Do Olympic Swimmers Wax Their Body Hair? It Helps Their Performance
In just a few days, Olympic swimmers, such as Nathan Adrian, Natalie Coughlin, Elizabeth Beisel, Ryan Lochte and Matt Grevers, will all have silky smooth bodies as they dive into compete in the Rio 2016 summer games. Some may even be wondering if these Olympic swimmers wax their body hair to glide through the water with such skill and speed. As it turns out, not only is waxing or shaving before a swim meet is a ritual in the sport as well as a group bonding experience, there are also many reasons why aquatic athletes opt to rid their body of excess hair.
With smoother and slicker skin, swimmers can feel the water better, and shedding off any extra weight, albeit even a minute amount, can apparently improve their performance. And when you’re competing in the Olympics, every millisecond matters.
“In other social circles it might be weird, but it’s just part of swimming,” Natalie Coughlin, a 12-time Olympic medalist, said in a video for NBC Sports. “The name of the game in swimming is reducing drag. When you in a race where it comes down to one hundredth of a second, every little bit counts, and every little hair, every little wrinkle in your cap, all of that adds to drag.”
While shaving or waxing off their body hair surely helps swimmers be more aerodynamic in the water, the key purpose to is remove a thin layer of any dead skin that can add extra drag. “The purpose of shaving your body is to get all that old dead skin off of you and have fresh skin with no hair on it,” Coughlin said in the video.
According to fitness tip website Active.com, a fresh shave results in a “heightened feel for the water.” Imagine the refreshing sensation you feel when you slide into bed after shaving your legs in a long time. It’s comparable feeling to the experience swimmers have in the water.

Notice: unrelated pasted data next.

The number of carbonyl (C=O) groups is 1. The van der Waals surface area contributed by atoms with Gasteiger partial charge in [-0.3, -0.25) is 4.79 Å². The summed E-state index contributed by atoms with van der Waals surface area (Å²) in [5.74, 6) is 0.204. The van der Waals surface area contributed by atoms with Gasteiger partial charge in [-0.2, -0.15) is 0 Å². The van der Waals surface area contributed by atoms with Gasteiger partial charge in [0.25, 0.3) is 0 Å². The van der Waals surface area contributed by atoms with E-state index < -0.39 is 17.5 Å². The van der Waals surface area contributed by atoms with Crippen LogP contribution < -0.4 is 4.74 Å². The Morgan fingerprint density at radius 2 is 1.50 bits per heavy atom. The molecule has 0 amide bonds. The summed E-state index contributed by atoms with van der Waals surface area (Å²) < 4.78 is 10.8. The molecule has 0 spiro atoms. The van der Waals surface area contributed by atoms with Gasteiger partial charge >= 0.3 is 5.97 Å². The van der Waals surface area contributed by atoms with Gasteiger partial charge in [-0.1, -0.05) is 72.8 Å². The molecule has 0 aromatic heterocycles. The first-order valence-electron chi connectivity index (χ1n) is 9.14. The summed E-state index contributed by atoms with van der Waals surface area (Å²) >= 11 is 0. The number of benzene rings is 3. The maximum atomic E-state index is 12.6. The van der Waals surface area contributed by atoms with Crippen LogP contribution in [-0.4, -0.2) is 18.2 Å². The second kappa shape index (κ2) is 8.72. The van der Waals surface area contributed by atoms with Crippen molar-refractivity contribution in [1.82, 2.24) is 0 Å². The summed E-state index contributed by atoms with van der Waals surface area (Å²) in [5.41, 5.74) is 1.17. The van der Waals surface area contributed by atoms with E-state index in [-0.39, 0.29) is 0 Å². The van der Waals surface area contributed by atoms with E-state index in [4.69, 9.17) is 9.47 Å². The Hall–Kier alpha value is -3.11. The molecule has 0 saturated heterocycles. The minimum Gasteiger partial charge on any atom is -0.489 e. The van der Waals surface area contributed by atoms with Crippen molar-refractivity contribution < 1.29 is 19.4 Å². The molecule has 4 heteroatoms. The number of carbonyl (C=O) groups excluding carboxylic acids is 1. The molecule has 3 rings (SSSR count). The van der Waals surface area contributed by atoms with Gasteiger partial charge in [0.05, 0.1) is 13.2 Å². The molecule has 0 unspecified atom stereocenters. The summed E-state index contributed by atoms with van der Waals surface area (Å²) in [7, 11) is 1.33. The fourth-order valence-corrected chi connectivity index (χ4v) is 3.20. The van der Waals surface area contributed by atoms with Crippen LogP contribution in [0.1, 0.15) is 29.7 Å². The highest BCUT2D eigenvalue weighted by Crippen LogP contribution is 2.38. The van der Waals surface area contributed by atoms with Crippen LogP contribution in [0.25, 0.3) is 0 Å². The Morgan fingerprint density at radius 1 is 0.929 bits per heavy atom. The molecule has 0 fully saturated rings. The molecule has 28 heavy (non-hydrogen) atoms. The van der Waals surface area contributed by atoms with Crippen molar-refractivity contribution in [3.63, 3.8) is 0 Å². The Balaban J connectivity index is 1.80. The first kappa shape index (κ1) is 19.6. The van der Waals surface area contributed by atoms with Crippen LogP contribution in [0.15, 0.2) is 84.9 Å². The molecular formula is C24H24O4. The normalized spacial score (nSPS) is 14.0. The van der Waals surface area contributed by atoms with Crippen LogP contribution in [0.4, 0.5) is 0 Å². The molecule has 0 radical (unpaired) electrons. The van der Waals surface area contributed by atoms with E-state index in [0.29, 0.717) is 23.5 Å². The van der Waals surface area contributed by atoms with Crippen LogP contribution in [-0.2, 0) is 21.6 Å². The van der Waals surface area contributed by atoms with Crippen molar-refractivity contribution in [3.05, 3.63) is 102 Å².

"It’s sort of like feeling a dolphin and how slippery they are in the water and that’s what you feel like when you dive in after fresh shave," Elizabeth Beisel, 23-year-old Olympic backstroke swimmer, said in the same NBC Olympics video. "And it’s like the best feeling ever."
According to a study by Indiana University on the sensation swimmers feel after shaving, researchers found that removing hair can enhance perceptual motor skills. In other words, these enhanced motor skills can translate into improved stroke movements as well as stronger kicks, pulls, and pushes while swimming.
While there hasn’t been extensive research done on the effects of shaving before a big race, it’d be hard to believe that getting extra silky and smooth could make anyone’s performance worse than if they had hairy legs and armpits. Some swimmers even grow out their body hair while they train for the big day.
So even if ridding that hair and dead skin only benefits these athletes physiologically, Olympic swimmers swear by the ritual. And really, isn't that what matters?